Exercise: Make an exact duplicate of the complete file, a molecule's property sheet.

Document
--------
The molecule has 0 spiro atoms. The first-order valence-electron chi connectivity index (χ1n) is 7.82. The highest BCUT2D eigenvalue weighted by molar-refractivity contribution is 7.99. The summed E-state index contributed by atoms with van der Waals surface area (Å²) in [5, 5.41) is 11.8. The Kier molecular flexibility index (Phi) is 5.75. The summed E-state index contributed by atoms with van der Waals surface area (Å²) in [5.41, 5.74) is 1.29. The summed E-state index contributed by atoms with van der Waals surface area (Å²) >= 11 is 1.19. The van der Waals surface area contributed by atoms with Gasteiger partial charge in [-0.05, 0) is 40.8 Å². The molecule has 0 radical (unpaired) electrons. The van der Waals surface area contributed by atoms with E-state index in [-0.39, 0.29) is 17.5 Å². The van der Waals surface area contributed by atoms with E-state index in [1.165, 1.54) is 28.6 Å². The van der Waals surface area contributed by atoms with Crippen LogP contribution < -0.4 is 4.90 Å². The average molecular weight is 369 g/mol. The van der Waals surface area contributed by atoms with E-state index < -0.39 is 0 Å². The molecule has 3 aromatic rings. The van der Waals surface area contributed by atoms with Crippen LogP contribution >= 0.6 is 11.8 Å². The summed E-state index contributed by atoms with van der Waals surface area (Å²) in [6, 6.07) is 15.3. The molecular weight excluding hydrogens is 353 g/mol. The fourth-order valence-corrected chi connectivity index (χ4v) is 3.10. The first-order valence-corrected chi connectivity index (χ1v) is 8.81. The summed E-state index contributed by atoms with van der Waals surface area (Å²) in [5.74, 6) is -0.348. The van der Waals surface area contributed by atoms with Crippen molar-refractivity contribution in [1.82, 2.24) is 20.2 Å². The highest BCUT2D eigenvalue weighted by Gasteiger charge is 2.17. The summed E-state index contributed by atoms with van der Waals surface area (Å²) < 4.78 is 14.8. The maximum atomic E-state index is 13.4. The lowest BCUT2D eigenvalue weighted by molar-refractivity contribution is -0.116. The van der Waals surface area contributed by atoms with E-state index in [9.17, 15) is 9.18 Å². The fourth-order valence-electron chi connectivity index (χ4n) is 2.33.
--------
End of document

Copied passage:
The molecule has 0 spiro atoms. The first-order valence-electron chi connectivity index (χ1n) is 7.82. The highest BCUT2D eigenvalue weighted by molar-refractivity contribution is 7.99. The summed E-state index contributed by atoms with van der Waals surface area (Å²) in [5, 5.41) is 11.8. The Kier molecular flexibility index (Phi) is 5.75. The summed E-state index contributed by atoms with van der Waals surface area (Å²) in [5.41, 5.74) is 1.29. The summed E-state index contributed by atoms with van der Waals surface area (Å²) >= 11 is 1.19. The van der Waals surface area contributed by atoms with Gasteiger partial charge in [-0.05, 0) is 40.8 Å². The molecule has 0 radical (unpaired) electrons. The van der Waals surface area contributed by atoms with E-state index in [-0.39, 0.29) is 17.5 Å². The van der Waals surface area contributed by atoms with E-state index in [1.165, 1.54) is 28.6 Å². The van der Waals surface area contributed by atoms with Crippen LogP contribution < -0.4 is 4.90 Å². The average molecular weight is 369 g/mol. The van der Waals surface area contributed by atoms with E-state index < -0.39 is 0 Å². The molecule has 3 aromatic rings. The van der Waals surface area contributed by atoms with Crippen LogP contribution >= 0.6 is 11.8 Å². The summed E-state index contributed by atoms with van der Waals surface area (Å²) in [6, 6.07) is 15.3. The molecular weight excluding hydrogens is 353 g/mol. The fourth-order valence-corrected chi connectivity index (χ4v) is 3.10. The first-order valence-corrected chi connectivity index (χ1v) is 8.81. The summed E-state index contributed by atoms with van der Waals surface area (Å²) in [5.74, 6) is -0.348. The van der Waals surface area contributed by atoms with Crippen molar-refractivity contribution in [1.82, 2.24) is 20.2 Å². The highest BCUT2D eigenvalue weighted by Gasteiger charge is 2.17. The summed E-state index contributed by atoms with van der Waals surface area (Å²) < 4.78 is 14.8. The maximum atomic E-state index is 13.4. The lowest BCUT2D eigenvalue weighted by molar-refractivity contribution is -0.116. The van der Waals surface area contributed by atoms with E-state index in [9.17, 15) is 9.18 Å². The fourth-order valence-electron chi connectivity index (χ4n) is 2.33.